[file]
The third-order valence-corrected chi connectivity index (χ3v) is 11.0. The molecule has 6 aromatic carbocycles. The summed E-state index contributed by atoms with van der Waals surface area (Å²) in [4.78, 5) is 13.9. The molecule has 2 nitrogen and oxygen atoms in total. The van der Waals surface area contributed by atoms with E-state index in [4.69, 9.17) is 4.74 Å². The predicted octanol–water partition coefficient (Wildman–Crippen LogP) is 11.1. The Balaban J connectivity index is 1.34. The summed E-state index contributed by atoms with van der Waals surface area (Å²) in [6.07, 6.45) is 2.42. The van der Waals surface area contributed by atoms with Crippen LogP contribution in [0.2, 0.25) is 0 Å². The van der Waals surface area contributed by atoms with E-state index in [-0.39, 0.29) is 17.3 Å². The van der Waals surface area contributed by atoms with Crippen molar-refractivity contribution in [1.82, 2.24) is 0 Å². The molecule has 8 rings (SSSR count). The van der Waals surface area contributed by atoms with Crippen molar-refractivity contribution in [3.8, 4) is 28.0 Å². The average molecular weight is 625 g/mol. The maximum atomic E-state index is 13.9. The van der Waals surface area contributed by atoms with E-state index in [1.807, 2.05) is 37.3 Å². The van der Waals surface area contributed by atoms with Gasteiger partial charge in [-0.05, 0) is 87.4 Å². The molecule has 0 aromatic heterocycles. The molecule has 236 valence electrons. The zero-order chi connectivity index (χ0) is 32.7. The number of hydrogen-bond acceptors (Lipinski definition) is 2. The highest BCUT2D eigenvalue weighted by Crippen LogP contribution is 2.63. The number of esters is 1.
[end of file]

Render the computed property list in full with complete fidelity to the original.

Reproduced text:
The third-order valence-corrected chi connectivity index (χ3v) is 11.0. The molecule has 6 aromatic carbocycles. The summed E-state index contributed by atoms with van der Waals surface area (Å²) in [4.78, 5) is 13.9. The molecule has 2 nitrogen and oxygen atoms in total. The van der Waals surface area contributed by atoms with E-state index in [4.69, 9.17) is 4.74 Å². The predicted octanol–water partition coefficient (Wildman–Crippen LogP) is 11.1. The Balaban J connectivity index is 1.34. The summed E-state index contributed by atoms with van der Waals surface area (Å²) in [6.07, 6.45) is 2.42. The van der Waals surface area contributed by atoms with Crippen LogP contribution in [0.2, 0.25) is 0 Å². The van der Waals surface area contributed by atoms with E-state index in [-0.39, 0.29) is 17.3 Å². The van der Waals surface area contributed by atoms with Crippen molar-refractivity contribution in [1.82, 2.24) is 0 Å². The molecule has 8 rings (SSSR count). The van der Waals surface area contributed by atoms with Crippen molar-refractivity contribution in [3.8, 4) is 28.0 Å². The average molecular weight is 625 g/mol. The maximum atomic E-state index is 13.9. The van der Waals surface area contributed by atoms with E-state index in [1.807, 2.05) is 37.3 Å². The van der Waals surface area contributed by atoms with Gasteiger partial charge in [-0.05, 0) is 87.4 Å². The molecule has 0 aromatic heterocycles. The molecule has 236 valence electrons. The zero-order chi connectivity index (χ0) is 32.7. The number of hydrogen-bond acceptors (Lipinski definition) is 2. The highest BCUT2D eigenvalue weighted by Crippen LogP contribution is 2.63. The number of esters is 1.